How a Texas-based T-shirt company brought exciting new life to the poster-collecting hobby…

Back in 2004, if you’d said to the founders of Mondo that their posters would help revive poster collecting as a hobby, they probably wouldn’t have believed you. At the time, Mondo was a T-shirt-store offshoot of Texan independent theater chain the Alamo Drafthouse Cinema, and it had only just moved into poster production to help promote the Drafthouse’s own events, like its Cinemania festival and its Rolling Roadshow.

The idea, pitched by freelance designer Rob Jones (now a creative director at the company), was to commission artists to create bespoke, limited-edition screen-printed “gig posters” for movies such as Better Off Dead and The Warriors.


Star Wars Collection, Olly Moss


But it was an idea too good not to grow. Co-founders Justin Ishmael and Mitch Putnam suggested they take it further and seek out licensed properties for which they could commission new posters. By 2010, those licenses would include arguably the biggest property of all, Star Wars, which was given a gorgeously minimalist treatment by artist Olly Moss, while film-makers like Guillermo del Toro would marvel at Mondo’s reinterpretation of their works; del Toro announced he was “a huge fan” of their output.  Mondo even started being approached to work directly with studios on their marketing campaigns; something that Putnam in 2012 described as “crazy”.

It is fair to say that the typical modern movie poster does not exactly inspire great aesthetic appreciation. The days of artists like Saul Bass, Drew Struzan or Tom Chantrell hand-painting poster art seemed long-gone. Photography replaced painting, and commercial concerns outweighed artistic indulgence. Modern studio poster design is often done by committee, necessitating multiple levels of approval, and is calibrated purely for instant impact and selling key messages, often no more complex than: who’s the star? This is one reason why vintage posters have such value. It is not just a question of rarity, but also artistry — a feeling that, while these are essentially just adverts for movies, they were still painstakingly created by a single person with a particular vision.


Craig Drake, Predator


This is definitely the case with Mondo’s posters. They are very careful about how they marry up the material with the artist. They were keen to work with David Peterson, creator of the Mouse Guard graphic novels, and when they obtained the rights to Pixar’s Brave, they realized they had the perfect match. Craig Drake’s crisp, Patrick Nagel-inspired style, meanwhile, was deemed perfect for Blade Runner and Predator treatments.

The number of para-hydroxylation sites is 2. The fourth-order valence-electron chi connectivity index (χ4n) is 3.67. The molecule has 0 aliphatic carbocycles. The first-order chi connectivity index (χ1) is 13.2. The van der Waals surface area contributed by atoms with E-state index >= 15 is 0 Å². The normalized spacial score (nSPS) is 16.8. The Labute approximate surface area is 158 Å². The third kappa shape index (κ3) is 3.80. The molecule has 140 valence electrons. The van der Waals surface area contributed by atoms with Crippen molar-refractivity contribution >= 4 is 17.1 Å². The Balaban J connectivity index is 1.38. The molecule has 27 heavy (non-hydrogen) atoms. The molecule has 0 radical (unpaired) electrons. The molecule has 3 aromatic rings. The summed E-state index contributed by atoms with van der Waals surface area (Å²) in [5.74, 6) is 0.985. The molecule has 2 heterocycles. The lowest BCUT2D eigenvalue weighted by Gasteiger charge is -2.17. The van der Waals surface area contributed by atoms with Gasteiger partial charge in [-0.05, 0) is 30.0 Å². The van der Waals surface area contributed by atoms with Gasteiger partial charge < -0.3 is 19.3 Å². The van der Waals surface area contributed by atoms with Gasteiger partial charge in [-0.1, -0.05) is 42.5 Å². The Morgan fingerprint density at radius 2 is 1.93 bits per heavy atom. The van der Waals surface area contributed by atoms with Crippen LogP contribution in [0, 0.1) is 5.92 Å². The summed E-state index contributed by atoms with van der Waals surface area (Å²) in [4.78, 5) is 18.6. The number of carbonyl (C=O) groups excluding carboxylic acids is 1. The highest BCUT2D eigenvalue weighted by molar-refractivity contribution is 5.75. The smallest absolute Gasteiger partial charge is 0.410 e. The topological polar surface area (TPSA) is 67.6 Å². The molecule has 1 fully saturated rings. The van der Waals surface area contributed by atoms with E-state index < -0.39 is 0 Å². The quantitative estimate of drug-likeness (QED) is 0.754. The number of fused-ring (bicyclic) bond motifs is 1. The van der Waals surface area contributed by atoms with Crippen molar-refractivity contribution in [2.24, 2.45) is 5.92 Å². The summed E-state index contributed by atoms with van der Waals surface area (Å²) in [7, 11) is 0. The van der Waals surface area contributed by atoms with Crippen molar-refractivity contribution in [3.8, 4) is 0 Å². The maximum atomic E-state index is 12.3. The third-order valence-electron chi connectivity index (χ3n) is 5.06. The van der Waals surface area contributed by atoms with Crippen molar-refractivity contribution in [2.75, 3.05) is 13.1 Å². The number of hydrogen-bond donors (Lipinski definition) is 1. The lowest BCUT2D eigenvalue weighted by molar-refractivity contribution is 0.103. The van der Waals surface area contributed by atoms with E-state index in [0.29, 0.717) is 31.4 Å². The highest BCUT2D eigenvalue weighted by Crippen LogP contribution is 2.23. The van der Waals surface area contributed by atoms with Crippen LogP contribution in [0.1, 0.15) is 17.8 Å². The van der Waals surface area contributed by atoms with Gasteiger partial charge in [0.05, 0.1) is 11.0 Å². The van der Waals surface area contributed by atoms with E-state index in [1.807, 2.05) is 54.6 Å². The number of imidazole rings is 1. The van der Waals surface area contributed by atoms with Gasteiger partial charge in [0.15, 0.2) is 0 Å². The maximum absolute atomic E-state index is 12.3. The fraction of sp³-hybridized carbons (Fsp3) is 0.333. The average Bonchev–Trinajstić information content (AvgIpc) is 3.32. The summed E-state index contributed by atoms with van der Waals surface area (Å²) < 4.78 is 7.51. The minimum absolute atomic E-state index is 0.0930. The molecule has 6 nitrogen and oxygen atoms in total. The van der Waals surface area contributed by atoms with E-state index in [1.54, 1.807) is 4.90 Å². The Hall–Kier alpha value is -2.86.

Clash Of The Titans, Francesco Francavilla


There is also the nostalgia factor, of course — one which plays heavily into Mondo’s phenomenal popularity. There is immense love for movies like Jaws, Clash of the Titans, the Lord of the Rings trilogy, and of course the Star Wars saga. They trigger memories of childhood joy and wonder in most cinema fans. But what Mondo does is take that sense of joy and wonder and cast it in a striking, often visually witty, new form — one that you’d very rarely see emerging from a studio’s in-house design-by-committee process.  “Mondo might bring artwork which does not immediately fit with the aesthetics, message or general mood of their marketing for a film,” Jones told /Film in 2012. “However, that’s generally the point.”

Take Moss’ Star Wars designs. They are boldly minimalist and feature impressive trompe l’oeil techniques that require a level of attention that you wouldn’t usually spend on a regular poster. Darth Vader formed from the murky green of Endor’s forest. C-3PO framing a Tatooine sunset, the twin suns doubling as his round, droid eyes. Infamous bounty hunter Boba Fett, whose distinctive T-shaped visor is actually the silhouette of Bespin’s Cloud City. They are simultaneously classic and modern, reviving a sense of childhood thrill while requiring adult levels of appreciation. It is the perfect melding of the old and the new.

Poster expert and collector Michael Bloomfield, Propstore’s poster consultant, admits to being “quite taken” by Mondo’s designs. “Yes, we’re focused on originals,” he says, “but these are modern posters which are effectively reimagined interpretations of older films. I think they’re really interesting, and I think there is a lot of potential value there.”


The Bride Of Frankenstein, Kevin Tong


There is a very good reason why Mondo posters have such value, despite being modern creations. Much to the chagrin of some of their fans, each print run for a poster is extremely limited, and because Mondo is committed to only screen-printing its posters, they never do reprints. “Once you’ve done a run, you can’t really go back and replicate it,” Moss explained to Gizmodo in 2012. “It will always be slightly different. The colors will be mixed differently, because it’s done by hand-mixing the colors. Each print will have a little bit of its own character.”

The rareness of Mondo’s posters is intentional and treated as a badge of honor by the company. As former CCO Jessica Olsen told Mental Floss in 2013, Mondo’s posters are “designed to be rare and therefore more collectible.” They are highly sought after, with new releases often selling out within an hour of becoming available. It’s hardly surprising. Mondo have not only given poster collecting a modern shot of coolness; they have also once more made poster design an essential art.


If you’ve got a love of all things Mondo, then why not get yourself a little something special in the Propstore Cinema Poster Live Auction, which ends on the 25th June 2019? If you’re looking for that ultimate collectible piece or just something amazing from a film you love to collect, check out the full catalogue now…


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